The classroom has moved to the home and helicopter parents have sharpened their blades.
Several schools are complaining that after months of online classes a large section of mostly younger parents are monitoring their children 24×7 and hardly giving them any time for themselves.
The results show the lack of imperfections.
These helicopter parents — who constantly hover around their children — want their children to answer all questions correctly, sit properly, maintain the class decorum while they themselves keep violating that decorum by constantly prompting the child or ensuring help that would make the worksheets perfect, said several teachers who take classes.
In Bengal, such parenting has been the norm for many years. Over-zealous, risk-averse parents have taken a toll on many children. Teachers say online classes have made matters worse.
Earlier, it was restricted to tallying classwork outside school or over the phone but the pandemic has given parents almost a “social sanction” to over-monitor.
A Bengali teacher in a city school was forced to tell a parent of a Class IV student whom she could constantly hear prompting, “Let me hear you answer, since you will not let your son do so”.
In another school, the nursery teacher asked parents not to prompt the child because that would stunt the child’s growth.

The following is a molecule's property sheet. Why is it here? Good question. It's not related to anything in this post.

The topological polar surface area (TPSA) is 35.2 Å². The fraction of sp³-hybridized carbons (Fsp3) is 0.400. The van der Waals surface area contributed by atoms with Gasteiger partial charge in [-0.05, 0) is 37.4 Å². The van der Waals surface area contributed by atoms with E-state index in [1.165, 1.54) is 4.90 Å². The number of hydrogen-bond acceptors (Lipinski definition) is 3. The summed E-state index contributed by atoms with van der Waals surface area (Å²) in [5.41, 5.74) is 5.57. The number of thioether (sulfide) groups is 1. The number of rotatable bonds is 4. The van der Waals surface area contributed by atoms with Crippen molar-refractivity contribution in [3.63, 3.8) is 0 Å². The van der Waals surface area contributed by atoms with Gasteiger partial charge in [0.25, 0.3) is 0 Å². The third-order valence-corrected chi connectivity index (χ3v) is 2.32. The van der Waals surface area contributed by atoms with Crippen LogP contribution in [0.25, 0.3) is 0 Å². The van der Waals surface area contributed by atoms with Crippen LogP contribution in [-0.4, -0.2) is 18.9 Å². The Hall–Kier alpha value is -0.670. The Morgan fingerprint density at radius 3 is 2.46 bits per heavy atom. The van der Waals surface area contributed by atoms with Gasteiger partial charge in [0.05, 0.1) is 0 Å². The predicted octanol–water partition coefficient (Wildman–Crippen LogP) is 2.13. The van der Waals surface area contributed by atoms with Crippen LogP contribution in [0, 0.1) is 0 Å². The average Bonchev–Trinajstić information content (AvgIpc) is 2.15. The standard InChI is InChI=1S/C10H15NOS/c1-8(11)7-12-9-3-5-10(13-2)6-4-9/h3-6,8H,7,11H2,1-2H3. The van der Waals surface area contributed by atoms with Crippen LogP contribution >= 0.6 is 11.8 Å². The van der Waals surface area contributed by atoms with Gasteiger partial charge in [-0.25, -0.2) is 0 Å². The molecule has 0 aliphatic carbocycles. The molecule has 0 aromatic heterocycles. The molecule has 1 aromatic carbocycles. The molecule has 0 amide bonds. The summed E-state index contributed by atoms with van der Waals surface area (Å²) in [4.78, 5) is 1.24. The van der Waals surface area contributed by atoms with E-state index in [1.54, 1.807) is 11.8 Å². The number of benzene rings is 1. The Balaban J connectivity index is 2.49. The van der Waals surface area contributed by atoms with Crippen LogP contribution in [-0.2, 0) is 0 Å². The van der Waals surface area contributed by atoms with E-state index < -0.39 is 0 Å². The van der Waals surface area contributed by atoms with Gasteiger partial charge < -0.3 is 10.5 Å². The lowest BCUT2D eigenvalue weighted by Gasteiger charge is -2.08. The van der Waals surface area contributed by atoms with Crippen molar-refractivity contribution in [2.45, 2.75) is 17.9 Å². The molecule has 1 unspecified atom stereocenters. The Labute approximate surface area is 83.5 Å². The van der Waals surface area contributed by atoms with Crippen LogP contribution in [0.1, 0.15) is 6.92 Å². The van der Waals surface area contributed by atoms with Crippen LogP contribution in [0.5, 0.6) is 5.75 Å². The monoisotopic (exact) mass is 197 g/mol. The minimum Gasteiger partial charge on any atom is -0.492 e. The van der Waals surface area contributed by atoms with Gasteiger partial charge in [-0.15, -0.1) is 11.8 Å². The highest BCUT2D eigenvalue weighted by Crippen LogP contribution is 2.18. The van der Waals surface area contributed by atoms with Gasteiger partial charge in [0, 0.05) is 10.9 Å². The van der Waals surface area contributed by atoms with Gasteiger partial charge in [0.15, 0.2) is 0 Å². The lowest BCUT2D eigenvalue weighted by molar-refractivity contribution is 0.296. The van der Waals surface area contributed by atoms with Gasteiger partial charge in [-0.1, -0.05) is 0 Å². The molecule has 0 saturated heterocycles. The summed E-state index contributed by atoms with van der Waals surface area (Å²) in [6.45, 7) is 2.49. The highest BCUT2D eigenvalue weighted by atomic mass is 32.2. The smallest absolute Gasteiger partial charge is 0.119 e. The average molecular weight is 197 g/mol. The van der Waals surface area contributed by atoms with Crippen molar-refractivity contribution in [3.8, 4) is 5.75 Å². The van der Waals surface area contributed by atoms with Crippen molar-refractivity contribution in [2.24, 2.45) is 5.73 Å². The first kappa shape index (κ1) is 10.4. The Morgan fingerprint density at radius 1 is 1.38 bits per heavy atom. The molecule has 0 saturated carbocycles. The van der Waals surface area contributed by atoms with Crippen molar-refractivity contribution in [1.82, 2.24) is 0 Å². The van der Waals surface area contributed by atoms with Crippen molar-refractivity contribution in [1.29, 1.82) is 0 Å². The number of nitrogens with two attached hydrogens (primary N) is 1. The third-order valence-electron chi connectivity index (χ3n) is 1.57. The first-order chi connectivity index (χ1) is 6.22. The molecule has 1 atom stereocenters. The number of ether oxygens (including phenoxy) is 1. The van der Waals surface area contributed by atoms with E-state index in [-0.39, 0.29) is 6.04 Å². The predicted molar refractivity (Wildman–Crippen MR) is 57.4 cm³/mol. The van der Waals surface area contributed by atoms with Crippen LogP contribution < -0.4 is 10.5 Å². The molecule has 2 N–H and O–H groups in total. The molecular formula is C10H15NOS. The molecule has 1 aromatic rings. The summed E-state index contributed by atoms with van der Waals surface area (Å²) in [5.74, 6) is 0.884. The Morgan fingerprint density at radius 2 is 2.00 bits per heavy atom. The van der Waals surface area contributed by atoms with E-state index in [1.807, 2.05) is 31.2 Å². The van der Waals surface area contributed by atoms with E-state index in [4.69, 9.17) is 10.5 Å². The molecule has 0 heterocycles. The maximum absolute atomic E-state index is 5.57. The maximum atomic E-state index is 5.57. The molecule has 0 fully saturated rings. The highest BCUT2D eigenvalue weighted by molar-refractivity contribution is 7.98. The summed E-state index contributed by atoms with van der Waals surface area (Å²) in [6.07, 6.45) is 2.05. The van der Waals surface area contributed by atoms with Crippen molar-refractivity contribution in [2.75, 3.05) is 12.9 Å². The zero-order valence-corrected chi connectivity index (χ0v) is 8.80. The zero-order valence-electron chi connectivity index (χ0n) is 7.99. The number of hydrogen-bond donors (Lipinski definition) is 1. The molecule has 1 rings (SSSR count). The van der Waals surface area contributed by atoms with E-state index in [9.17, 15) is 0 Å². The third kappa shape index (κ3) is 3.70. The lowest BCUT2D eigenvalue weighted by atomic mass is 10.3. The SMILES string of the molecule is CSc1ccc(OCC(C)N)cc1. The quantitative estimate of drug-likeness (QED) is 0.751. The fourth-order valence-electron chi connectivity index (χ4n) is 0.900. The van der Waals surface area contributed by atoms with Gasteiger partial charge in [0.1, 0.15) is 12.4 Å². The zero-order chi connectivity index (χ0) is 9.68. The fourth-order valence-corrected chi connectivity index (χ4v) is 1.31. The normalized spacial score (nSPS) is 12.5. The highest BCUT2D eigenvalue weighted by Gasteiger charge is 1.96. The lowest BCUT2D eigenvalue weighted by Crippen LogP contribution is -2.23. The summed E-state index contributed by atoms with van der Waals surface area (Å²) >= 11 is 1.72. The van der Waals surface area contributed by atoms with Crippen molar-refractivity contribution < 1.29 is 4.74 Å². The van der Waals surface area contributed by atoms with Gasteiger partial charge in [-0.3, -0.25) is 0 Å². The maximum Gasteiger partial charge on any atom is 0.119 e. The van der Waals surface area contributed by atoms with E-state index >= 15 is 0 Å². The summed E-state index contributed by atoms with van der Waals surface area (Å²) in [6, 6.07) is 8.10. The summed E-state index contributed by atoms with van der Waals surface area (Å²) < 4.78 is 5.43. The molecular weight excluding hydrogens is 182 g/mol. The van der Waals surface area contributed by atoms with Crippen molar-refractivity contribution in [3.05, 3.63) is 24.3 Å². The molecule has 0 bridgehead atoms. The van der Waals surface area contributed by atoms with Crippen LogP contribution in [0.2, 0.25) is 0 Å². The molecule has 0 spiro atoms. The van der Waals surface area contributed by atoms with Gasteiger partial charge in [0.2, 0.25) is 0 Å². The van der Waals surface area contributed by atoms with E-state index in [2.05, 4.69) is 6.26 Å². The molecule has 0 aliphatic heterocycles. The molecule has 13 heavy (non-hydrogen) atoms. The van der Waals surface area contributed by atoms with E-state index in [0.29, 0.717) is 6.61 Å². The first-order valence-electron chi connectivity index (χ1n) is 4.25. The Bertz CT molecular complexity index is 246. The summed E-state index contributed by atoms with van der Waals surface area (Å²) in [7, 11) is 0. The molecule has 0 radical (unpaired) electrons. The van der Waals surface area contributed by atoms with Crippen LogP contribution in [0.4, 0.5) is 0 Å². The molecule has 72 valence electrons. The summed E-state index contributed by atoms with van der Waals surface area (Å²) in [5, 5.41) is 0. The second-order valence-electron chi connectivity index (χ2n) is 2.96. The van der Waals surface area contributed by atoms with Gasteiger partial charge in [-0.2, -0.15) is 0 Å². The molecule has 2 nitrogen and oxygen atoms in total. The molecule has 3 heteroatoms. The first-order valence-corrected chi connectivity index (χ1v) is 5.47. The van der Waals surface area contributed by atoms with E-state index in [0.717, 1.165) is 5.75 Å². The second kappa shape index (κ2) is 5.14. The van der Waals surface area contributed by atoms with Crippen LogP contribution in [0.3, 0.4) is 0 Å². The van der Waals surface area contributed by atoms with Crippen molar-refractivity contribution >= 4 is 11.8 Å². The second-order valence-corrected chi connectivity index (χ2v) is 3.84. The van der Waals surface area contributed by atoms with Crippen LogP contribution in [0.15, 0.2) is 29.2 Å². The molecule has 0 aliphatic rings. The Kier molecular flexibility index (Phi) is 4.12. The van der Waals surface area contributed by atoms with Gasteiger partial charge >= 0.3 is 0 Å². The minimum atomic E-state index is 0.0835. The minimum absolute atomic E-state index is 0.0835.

The overt presence of the parent is not restricted to classrooms but even when the students are asked to make videos for school assignments.
“This system of online classes does require the involvement of parents but some of them get too involved and in an effort to do things too perfectly... the spontaneity of a child is lost,” said Damayanti Mukherjee, the principal of Modern High School for Girls.
For any activity if a child has to speak extempore in class even that is allegedly “prepared and rehearsed”.
When children, especially the younger ones, would wriggle in their seats their parents would settle them into position, said teachers.
“As a teacher I take objection to the parent trying to ensure the child is answering all questions or sitting straight in class. That is for me to see as a teacher,” said Hilda Peacock, the director of Gems Akademia International School, who also takes classes.
The parents are not visible on screen but their presence in the room can be felt by most of the teachers. “Overbearing parents are not healthy for children and it is affecting their mental and psychological growth,” said La Martiniere for Girls principal Rupkatha Sarkar.
Counsellors who handle queries from many disturbed parents and children said the pandemic has given over-involved parents a sanction to hover around their child at all times.
“A lot of kids would resist this earlier but the pandemic has taken away the scope for that resistance. The pandemic has given these parents the opportunity to get over involved,” said psychotherapist Farishta Dastur Mukerji.
“This is not advisable because over involvement comes in the way of building confidence, a coping mechanism and the ability to learn and socialise,” she said.
Mukherjee said it was all right for children not to be “purposefully involved” all the time. “They need to have a free time and enjoy that with freedom and not a purpose.”